2021 WOR Day 4: Leadership Level 3 Leader of People (Develop Intent)

Review Complete 2021 Week of Remembrance:  Day 1  |  Day 2  |  Day 3  |  Day 4  |  Day 5  |  Day 6  |  Day 7

 

Category: 
Week of Remembrance
Page Last Modified / Reviewed: 
Jun 2021

Leadership Level 3 Leader of People (Develop Intent)

Leaders of people accept responsibility, not only for their own actions, but for those of their team. Leaders of people act to develop credibility as leaders: placing the team ahead of themselves, demonstrating trustworthiness, mastering essential technical skills, and instilling the values of the organization in their teams.

Key elements related to operating at the Leader of People level

  • Develops credibility and reputation to increase one’s personal sphere of influence.
  • Quickly assembles and leads a cohesive team to accomplish mission objectives.
  • Demonstrates direct statements, active listening and messaging, confirmation, and allows effective feedback.
  • Applies an appropriate leadership style (directing, delegating, or participatory) for a given team and situation to develop team members and increase team cohesion.

Who in your group is currently at Leadership Level 3?

Thirtymile Fire – July 10th, Entrapment and Shelter Deployment

Watch Learning from the Thirtymile Fire video from 57:12 to 1:19:00 minutes

With their escape route blocked and with input from air attack, the Crew Boss evaluated locations as they moved up the road, looking for a place to ride out the fire with as much safety as possible. They ultimately selected an area with a large rock scree above the road and a sandbar in the river below the road. Air attack suggested they stay close to the road. Most of the crew remained on the road near the van, while six crew members moved into the rocks above the road.

By 1700 the fire was estimated to be more than 500 acres and moving up the east side of the canyon toward the crew. Around this time, two members of the public showed up from the campground at the end of the road. Fire behavior increased dramatically and at approximately 1724, fire reached the area, and the crew was directed to get their shelters out to protect themselves from ash and falling embers—and soon after, to deploy their shelters on the road. With the roar of the fire in their ears it’s unclear how many heard this direction.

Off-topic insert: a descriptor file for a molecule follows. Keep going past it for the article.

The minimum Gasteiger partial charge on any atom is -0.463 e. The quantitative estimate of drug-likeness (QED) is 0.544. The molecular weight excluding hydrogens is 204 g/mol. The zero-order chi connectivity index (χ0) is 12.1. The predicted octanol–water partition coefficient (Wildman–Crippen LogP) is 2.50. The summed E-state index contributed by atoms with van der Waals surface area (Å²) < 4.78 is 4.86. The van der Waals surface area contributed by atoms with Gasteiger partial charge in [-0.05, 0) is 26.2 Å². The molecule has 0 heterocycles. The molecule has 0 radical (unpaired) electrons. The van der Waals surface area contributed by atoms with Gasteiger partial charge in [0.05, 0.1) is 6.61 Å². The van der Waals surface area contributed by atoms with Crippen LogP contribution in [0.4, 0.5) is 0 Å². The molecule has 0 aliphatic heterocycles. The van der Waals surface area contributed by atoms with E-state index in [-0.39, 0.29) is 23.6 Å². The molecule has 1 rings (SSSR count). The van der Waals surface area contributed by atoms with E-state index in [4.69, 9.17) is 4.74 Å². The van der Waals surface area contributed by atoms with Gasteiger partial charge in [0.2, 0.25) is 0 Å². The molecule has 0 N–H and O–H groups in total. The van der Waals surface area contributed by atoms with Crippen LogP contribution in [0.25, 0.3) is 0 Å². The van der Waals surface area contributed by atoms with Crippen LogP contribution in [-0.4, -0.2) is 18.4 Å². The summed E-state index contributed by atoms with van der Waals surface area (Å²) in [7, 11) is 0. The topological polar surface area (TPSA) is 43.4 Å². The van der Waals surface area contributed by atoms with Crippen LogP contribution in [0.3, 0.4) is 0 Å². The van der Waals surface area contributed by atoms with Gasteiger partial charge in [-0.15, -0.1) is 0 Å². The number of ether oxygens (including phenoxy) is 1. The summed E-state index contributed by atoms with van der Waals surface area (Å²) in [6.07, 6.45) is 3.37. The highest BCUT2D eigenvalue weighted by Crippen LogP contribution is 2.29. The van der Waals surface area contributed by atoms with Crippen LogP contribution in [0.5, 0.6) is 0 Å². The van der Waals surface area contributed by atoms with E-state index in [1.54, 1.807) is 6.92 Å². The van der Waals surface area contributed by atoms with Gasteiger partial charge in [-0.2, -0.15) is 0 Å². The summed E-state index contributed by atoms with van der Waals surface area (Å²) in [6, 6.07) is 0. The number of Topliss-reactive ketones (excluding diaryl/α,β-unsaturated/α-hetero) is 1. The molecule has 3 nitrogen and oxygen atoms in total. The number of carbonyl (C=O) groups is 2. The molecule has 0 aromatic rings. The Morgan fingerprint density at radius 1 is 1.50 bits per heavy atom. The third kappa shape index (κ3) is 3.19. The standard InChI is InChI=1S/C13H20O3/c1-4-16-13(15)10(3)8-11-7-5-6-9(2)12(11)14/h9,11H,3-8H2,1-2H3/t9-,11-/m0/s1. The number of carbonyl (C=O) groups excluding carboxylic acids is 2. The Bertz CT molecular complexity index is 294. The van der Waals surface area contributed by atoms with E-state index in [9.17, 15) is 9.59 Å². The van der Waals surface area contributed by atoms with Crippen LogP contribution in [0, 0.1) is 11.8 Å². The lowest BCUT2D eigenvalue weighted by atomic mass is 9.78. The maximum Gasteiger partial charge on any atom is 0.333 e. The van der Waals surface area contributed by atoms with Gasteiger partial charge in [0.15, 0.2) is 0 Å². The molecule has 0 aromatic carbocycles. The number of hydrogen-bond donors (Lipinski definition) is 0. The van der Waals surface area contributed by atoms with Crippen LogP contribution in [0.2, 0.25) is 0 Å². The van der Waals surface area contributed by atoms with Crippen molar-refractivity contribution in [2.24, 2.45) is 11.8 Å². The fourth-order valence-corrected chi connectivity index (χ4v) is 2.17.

The group of six in the rocks deployed their shelters in a tight cluster 100 feet above the road surrounded by 1 to 3-foot-size boulders. After the first few minutes, one of the people in the rocks, deciding he would have better conditions in the river, exited his shelter, and moved into the river. A second person in the rocks—who didn’t have gloves and could not hold the shelter down—also exited their shelter and got in the van, which had very little fire damage.

Everyone else stayed in their shelters, including the two members of the public who both got into a single shelter with one of the firefighters on the road.

A purple ribbon symbolizing remembrance of those who have passed away.Discussion Questions:

Use the events described above and your experience to answer:

  • What is a sphere of influence? How is it built? How does this differ from formal chain of command?
  • What are the challenges of quickly assembling and leading a cohesive team? What strategies have you employed to deal with these challenges?
  • How does a leader decide what style (directing, delegating, participatory) is appropriate? How do you, as a follower, adapt to your leaders’ style?
  • How can a leader encourage their followers to speak up and contribute to the good of the crew even when using a directing leadership style? How does a follower do so when their thoughts or observations contradict their leader?

Action

Today, put learning into practice by conducting a realistic fire shelter drill.

 

Additional Resources

Incident Management Situation Report (IMSR)
Incident Response Pocket Guide (IRPG), PMS 461
NWCG Standards for Helicopter Operations, PMS 510
RT-130, Wildland Fire Safety Training Annual Refresher (WFSTAR)
Interagency Standards for Fire and Fire Aviation Operations (Red Book)
Wildland Fire Lessons Learned Center

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